By Liana B. Baker and Anya George Tharakan
(Reuters) - Activist investor Elliott Management Corp on Friday disclosed a 6 percent stake in chipmaker NXP Semiconductors NV <NXPI.O> and indicated it was pushing for a higher price tag in NXP's pending sale to Qualcomm Inc <QCOM.O> for $38 billion in cash.
Elliott's stake, valued at roughly $2.2 billion to $2.3 billion, makes it NXP's largest shareholder, and the hedge fund's biggest activist shareholder campaign involving a semiconductor company to date.
The New York-based fund said in a filing that it believed NXP's shares were "significantly undervalued", and added it may make proposals related to the company's business, including the Qualcomm deal. (http://bit.ly/2u7SzKT)
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At least 70 percent to 80 percent of NXP shareholders must agree to tender their shares for the deal with Qualcomm to go through. The tender offer deadline has been pushed out for several months while the deal awaits regulatory approvals. The companies have said the deal is expected to close by the end of the year.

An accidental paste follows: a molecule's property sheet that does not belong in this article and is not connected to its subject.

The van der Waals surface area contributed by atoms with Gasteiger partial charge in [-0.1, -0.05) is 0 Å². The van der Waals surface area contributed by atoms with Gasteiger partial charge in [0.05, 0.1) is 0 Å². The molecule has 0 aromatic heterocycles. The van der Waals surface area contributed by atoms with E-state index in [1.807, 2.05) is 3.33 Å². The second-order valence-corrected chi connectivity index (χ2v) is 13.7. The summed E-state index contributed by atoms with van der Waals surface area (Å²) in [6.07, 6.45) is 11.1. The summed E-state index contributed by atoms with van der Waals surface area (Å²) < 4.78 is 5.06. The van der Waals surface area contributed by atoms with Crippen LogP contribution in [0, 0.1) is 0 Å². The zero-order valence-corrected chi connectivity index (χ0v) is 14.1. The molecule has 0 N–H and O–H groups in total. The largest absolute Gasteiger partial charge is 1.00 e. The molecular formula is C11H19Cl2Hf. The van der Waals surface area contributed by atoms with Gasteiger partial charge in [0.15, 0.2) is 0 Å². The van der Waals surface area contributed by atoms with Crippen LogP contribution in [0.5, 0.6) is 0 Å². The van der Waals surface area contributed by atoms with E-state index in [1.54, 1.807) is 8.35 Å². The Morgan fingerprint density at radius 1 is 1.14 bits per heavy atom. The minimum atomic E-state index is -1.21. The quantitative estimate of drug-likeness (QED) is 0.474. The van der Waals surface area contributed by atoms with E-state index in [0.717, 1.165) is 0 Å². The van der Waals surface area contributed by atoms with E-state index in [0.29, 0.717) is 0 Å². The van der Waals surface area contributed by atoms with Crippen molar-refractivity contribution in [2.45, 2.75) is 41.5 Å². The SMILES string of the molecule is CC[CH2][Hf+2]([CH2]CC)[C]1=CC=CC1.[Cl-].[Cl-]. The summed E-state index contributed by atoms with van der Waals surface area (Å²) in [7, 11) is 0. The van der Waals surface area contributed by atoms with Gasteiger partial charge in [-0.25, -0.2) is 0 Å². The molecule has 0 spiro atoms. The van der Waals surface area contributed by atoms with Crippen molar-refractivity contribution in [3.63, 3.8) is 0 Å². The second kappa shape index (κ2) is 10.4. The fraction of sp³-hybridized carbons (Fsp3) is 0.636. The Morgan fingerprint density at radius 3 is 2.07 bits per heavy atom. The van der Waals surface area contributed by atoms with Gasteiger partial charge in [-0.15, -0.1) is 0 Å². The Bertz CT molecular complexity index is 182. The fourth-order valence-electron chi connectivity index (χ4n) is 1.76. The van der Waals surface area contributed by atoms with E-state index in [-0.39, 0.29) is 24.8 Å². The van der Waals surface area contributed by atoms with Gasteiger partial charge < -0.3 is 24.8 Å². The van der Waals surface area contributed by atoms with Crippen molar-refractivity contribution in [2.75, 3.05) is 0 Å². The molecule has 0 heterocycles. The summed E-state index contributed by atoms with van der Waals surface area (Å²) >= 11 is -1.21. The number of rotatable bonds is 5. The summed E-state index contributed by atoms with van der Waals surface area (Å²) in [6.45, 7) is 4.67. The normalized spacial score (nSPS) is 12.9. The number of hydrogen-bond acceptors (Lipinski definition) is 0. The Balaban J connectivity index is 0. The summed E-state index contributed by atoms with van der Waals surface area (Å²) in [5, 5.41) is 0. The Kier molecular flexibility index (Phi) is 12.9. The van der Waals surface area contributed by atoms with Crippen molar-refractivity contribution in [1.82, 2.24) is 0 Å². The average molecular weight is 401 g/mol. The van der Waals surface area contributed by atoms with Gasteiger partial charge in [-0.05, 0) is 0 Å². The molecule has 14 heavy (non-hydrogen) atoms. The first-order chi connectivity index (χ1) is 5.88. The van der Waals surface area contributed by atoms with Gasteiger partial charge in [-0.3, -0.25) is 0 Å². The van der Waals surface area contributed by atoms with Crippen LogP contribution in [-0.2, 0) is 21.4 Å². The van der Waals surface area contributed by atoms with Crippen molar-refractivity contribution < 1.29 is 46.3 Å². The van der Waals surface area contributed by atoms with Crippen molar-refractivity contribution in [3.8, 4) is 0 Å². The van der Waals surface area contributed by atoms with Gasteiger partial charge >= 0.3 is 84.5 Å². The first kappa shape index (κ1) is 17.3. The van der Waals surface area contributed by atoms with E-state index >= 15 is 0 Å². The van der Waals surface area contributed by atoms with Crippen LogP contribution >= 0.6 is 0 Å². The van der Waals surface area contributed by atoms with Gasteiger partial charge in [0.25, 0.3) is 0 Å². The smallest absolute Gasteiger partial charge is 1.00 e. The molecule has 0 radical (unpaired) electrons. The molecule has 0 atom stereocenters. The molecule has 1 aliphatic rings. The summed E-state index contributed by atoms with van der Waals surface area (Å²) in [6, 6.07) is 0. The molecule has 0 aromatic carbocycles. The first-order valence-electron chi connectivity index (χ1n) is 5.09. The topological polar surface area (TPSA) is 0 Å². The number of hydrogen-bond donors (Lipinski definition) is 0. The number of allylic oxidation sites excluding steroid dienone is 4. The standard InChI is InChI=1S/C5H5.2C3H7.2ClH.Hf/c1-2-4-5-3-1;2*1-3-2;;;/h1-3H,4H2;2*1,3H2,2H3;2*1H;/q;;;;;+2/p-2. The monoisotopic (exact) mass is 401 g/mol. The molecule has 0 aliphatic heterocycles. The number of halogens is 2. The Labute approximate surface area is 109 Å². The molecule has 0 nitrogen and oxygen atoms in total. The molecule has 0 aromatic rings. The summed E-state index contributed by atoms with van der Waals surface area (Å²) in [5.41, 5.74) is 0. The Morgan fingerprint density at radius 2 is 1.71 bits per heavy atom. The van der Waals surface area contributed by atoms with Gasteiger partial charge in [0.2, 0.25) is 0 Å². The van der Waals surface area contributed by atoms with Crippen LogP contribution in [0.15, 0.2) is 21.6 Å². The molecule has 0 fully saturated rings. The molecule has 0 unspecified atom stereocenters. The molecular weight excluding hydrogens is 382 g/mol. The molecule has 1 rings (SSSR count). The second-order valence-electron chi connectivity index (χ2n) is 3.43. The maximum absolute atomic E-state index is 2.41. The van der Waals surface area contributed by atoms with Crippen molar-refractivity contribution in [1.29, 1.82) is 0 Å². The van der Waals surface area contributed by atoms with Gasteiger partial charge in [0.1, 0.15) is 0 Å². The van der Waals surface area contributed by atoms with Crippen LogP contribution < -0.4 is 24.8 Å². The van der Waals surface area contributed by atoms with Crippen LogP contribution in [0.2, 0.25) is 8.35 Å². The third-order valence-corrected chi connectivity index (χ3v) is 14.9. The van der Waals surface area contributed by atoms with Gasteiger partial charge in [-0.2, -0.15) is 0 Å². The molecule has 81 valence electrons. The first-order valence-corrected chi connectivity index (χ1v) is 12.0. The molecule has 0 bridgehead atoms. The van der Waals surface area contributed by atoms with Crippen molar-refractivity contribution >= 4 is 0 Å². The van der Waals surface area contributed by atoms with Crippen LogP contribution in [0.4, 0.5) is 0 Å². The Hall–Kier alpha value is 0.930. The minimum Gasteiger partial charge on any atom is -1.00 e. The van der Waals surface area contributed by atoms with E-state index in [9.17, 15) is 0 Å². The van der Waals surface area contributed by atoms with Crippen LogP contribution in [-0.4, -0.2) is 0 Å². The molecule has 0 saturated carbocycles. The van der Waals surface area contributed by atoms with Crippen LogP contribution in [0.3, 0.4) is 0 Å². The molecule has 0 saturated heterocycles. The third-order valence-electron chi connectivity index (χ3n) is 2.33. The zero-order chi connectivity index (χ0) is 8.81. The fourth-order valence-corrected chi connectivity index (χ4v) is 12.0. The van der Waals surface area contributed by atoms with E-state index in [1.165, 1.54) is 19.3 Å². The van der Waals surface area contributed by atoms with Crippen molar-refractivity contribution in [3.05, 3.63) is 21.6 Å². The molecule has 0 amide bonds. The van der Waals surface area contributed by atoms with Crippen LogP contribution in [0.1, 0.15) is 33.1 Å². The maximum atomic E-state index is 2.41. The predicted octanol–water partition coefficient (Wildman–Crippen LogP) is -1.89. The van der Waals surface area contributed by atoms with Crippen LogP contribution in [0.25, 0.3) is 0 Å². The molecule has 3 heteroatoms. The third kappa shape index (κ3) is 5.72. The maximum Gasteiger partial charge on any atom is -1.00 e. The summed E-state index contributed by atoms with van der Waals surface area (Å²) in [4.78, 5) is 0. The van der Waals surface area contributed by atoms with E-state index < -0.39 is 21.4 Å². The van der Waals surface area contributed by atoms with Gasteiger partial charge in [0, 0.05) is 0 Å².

NXP shares were trading up 1.7 percent at $112.50, just above Qualcomm's $110 per share offer for the company, indicating most NXP shareholders expect a better deal.
Qualcomm declined to comment. NXP did not immediately respond to a request for comment.
"While we believe NXP could be worth $110 or more on a stand-alone basis, some investors believe that Qualcomm should pay up to $130 per share for NXP," Susquehanna Financial Group analysts wrote in a note dated July 7.
Qualcomm, which supplies chips to Android smartphone makers, is set to become the leading supplier to the fast-growing automotive chip market following the deal, the largest-ever in the semiconductor industry.
Apple Inc <AAPL.O> sued Qualcomm earlier this year, accusing it of overcharging for chips, and said it had asked its contract manufacturers to withhold license payments from the company while the dispute played out. The dispute has weighed on Qualcomm's financials.
(Reporting by Liana B. Baker in New York and Anya George Tharakan in Bengaluru; editing by Shounak Dasgupta and Andrew Hay)